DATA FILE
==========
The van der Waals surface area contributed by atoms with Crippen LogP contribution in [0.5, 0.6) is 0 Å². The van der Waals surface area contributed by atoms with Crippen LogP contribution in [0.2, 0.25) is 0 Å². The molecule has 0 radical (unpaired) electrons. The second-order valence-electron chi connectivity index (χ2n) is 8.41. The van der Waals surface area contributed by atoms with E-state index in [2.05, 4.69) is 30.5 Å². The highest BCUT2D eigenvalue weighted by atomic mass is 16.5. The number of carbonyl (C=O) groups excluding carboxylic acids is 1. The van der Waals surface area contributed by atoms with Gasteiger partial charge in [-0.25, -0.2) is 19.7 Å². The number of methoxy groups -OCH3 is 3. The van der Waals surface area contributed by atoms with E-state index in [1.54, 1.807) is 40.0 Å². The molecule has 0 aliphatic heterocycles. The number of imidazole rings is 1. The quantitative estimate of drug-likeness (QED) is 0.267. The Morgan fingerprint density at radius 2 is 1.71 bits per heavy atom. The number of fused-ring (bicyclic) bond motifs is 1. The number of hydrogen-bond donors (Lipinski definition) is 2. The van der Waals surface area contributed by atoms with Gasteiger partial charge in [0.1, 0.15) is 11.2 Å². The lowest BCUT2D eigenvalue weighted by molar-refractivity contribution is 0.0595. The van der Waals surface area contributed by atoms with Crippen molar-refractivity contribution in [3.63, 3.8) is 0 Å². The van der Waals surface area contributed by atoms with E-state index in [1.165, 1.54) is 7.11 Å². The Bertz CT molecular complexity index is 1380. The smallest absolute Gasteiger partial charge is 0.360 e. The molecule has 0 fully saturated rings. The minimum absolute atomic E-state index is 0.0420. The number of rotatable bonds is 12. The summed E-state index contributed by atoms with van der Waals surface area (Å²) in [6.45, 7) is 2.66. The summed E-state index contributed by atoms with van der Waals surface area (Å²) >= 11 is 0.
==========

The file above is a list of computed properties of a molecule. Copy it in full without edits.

The van der Waals surface area contributed by atoms with Crippen LogP contribution in [0.5, 0.6) is 0 Å². The van der Waals surface area contributed by atoms with Crippen LogP contribution in [0.2, 0.25) is 0 Å². The molecule has 0 radical (unpaired) electrons. The second-order valence-electron chi connectivity index (χ2n) is 8.41. The van der Waals surface area contributed by atoms with E-state index in [2.05, 4.69) is 30.5 Å². The highest BCUT2D eigenvalue weighted by atomic mass is 16.5. The number of carbonyl (C=O) groups excluding carboxylic acids is 1. The van der Waals surface area contributed by atoms with Gasteiger partial charge in [-0.25, -0.2) is 19.7 Å². The number of methoxy groups -OCH3 is 3. The van der Waals surface area contributed by atoms with E-state index in [1.54, 1.807) is 40.0 Å². The molecule has 0 aliphatic heterocycles. The number of imidazole rings is 1. The quantitative estimate of drug-likeness (QED) is 0.267. The Morgan fingerprint density at radius 2 is 1.71 bits per heavy atom. The number of fused-ring (bicyclic) bond motifs is 1. The number of hydrogen-bond donors (Lipinski definition) is 2. The van der Waals surface area contributed by atoms with Gasteiger partial charge in [0.1, 0.15) is 11.2 Å². The lowest BCUT2D eigenvalue weighted by molar-refractivity contribution is 0.0595. The van der Waals surface area contributed by atoms with Crippen molar-refractivity contribution in [3.63, 3.8) is 0 Å². The van der Waals surface area contributed by atoms with E-state index in [1.165, 1.54) is 7.11 Å². The Bertz CT molecular complexity index is 1380. The smallest absolute Gasteiger partial charge is 0.360 e. The molecule has 0 fully saturated rings. The minimum absolute atomic E-state index is 0.0420. The number of rotatable bonds is 12. The summed E-state index contributed by atoms with van der Waals surface area (Å²) in [6.45, 7) is 2.66. The summed E-state index contributed by atoms with van der Waals surface area (Å²) >= 11 is 0.